A bill that would have legalized medical marijuana in Georgia failed but that does not mean the fight is over.
Gov. Nathan Deal said he will look into ways the state can make the controversial drug available for children who suffer with life-threatening seizures.
"All of us were moved by the families and the children," Deal said. "The issue will be on my radar screen."
The governor would not specifically say what action he would take but he did say he would consult with state agencies.
"I will be talking with our state agencies who have any involvement with this issue to see if there's something we can do to make this treatment possible," Deal said.
The bill that would have legalized medical marijuana for children suffering from severe forms of epilepsy fell flat on the last day of the legislative session despite what seemed like overwhelming support among lawmakers.
The state senate tied the medical-marijuana bill to a controversial bill that would have required insurance companies to cover treatment for children with autism.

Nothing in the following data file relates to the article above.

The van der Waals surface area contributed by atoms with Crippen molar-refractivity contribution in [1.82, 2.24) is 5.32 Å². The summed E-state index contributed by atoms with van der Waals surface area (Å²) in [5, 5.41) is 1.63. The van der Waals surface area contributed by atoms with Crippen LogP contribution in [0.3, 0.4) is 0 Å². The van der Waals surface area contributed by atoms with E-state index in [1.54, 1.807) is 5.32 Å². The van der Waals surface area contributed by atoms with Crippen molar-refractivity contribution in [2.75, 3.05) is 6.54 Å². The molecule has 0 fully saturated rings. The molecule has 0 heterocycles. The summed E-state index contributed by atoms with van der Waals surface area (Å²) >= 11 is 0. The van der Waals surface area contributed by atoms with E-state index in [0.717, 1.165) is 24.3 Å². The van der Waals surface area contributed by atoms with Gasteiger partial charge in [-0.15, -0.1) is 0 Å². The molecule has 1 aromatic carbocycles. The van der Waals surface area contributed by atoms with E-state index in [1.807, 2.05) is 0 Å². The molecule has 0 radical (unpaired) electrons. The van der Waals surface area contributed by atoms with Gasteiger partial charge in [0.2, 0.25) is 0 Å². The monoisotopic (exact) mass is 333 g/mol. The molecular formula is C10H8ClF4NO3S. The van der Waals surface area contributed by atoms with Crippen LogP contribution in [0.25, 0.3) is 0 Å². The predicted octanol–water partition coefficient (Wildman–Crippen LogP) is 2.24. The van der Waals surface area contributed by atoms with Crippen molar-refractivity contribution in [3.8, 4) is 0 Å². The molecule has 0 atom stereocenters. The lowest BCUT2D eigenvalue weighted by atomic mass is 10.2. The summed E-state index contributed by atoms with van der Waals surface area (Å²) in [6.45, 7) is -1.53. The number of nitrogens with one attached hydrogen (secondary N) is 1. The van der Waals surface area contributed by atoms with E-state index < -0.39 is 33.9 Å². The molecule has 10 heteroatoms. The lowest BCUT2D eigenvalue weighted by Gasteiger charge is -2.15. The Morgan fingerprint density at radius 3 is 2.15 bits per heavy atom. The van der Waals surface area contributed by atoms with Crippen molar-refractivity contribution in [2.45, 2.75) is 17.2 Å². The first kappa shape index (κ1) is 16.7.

The intertwined proposals never came up for a final vote in the Senate and died as this year's legislative session ended, dragging the hopes of parents whose kids suffer life-threatening forms of epilepsy with it.
Jonathan Jiles, whose 5-month-old son Kason suffers from a rare form of epilepsy known as Ohtahara Syndrome called the lack of action "political game playing at the highest level."
"There were very few lawmakers who voted against the bill. There's absolutely no reason for a vote tally that high for the bill not to even pass," Jiles said.
The Governor said he will examine ways to make medical marijuana available in Georgia so families of critically ill children do not have to wait until next year's legislative session for lawmakers to debate the issue again.
"It is an issue the state of Georgia needs to address at the some point and probably a little more deliberately than this legislative session offers," Deal said.
"We're very optimistic that Gov. Deal is going to do something."
State Rep. Allen Peake, who sponsored the medical marijuana bill, said he would help the governor any way he can.
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